Fromoneside­o­fame­chitza­h­tothe other—an­in­cred­i­ble­jour­ney

The Jewish Chronicle - - NEWS - BY SI­MON ROCKER

shuns Lim­mud should look be­yond the num­ber of US min­is­ters present

THERE IS A lot of talk about “Jewish jour­neys” at Lim­mud. But few have trav­elled a path as dif­fi­cult and poignant as Yiscah Smith, a spir­i­tual teacher from Jerusalem who lec­tured on Cha­sidic thought at the con­fer­ence.

Born Jef­frey Smith in Amer­ica, and out­wardly a man, for 50 years she wres­tled with the in­ner tur­moil of feel­ing more a woman.

On her first visit to Is­rael at the age of 20 in 1971, she felt “even more con­flicted” when she came to the Western Wall in Jerusalem.

“No mat­ter what side of the me­chitzah I went on, it would be the wrong choice,” she re­called in a talk about her life in which she read ex­tracts from her re­cently pub­lished mem­oir, Forty years in the Wilder­ness; My Jour­ney to Au­then­tic Liv­ing.

“I knew I be­longed on the women’s side.”

For many years she be­lieved her predica­ment unique. “I really be­lieved I was the only per­son that would look in the mir­ror and see some­thing dif­fer­ent look­ing back at me.”

Not from an ob­ser­vant fam­ily, she be­came re­li­gious, set­tled in Is­rael, mar­ried and raised six chil­dren. She worked for some years for Lubav­itch in Jerusalem. But by her 40th birth­day in 1991, she was alone and feel­ing that there was “no place for me in Is­rael — that was prob­a­bly the dark­est cloud I ever had to face”.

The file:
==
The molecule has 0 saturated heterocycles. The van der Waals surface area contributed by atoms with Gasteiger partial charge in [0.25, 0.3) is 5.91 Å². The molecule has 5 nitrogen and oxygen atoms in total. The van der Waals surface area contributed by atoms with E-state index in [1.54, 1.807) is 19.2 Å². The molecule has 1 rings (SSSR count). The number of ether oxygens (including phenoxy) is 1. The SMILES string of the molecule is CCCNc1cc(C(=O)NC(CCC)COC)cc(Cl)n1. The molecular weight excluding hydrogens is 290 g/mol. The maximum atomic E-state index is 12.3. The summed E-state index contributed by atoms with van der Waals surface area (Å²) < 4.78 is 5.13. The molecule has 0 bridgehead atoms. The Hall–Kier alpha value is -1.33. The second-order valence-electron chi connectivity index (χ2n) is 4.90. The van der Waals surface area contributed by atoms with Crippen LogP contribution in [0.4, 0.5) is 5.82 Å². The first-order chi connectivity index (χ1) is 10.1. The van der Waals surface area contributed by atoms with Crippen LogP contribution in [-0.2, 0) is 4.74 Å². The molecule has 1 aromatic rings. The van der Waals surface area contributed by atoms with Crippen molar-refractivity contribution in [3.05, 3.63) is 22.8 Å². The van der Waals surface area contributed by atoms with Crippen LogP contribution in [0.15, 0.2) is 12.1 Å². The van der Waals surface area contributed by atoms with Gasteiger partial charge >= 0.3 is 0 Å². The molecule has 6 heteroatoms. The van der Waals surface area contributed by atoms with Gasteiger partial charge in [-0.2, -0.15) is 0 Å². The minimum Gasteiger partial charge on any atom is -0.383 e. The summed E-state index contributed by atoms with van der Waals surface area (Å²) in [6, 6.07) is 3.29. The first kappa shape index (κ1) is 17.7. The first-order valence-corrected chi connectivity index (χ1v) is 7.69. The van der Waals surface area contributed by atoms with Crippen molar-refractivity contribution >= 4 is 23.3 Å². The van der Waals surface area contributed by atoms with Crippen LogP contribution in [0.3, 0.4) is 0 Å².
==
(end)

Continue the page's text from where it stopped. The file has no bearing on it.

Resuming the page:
Yiscah Smith changed gen­der

It took an­other 10 years, when spir­i­tu­ally at rock bot­tom, that she made the de­ci­sion to be­come the woman “I al­ways knew I was… des­tined to be”.

Her re­solve to un­dergo the process of tran­si­tion — which took four years to com­plete — was the “dawn of my own per­sonal re­demp­tion”.

But it also sig­nalled spir­i­tual re­gen­er­a­tion. Just as the an­cient Is­raelites had cried out to God from the midst of slav­ery in Egypt, so she felt that God heard her from “a place of ut­ter help­less­ness and des­per­a­tion”.

Her at­tempt to lead her life as a man had left her worn out and em­bit­tered. But now, she re­called, “I awoke from this dark sleep to sense God in my life.”

The first time she lit Fri­day night can­dles as a woman she felt as if “I went to the next world”.

When she re­turned to live in Is­rael in 2011 now as Yiscah (Jes­sica), she went to the Ko­tel to thank God, this time to pray in the women’s sec­tion. “I went up to the stones and started to cry,” she said.

It took a while for her mother in Amer­ica to feel ready to meet her af­ter her tran­si­tion, but when she did, she re­markedthat­she­saw­some­thing­in­her eyes that she had not seen be­fore: peace.

Then she said to her: “I don’t like your out­fit — let’s go shop­ping.”

Not all of her fam­ily are rec­on­ciled. Only one of her six chil­dren, who is a rabbi, is cur­rently very close to her.

But she said: “If I can be­lieve in Moshi­ach, I can be­lieve my kids will be back in my life.”



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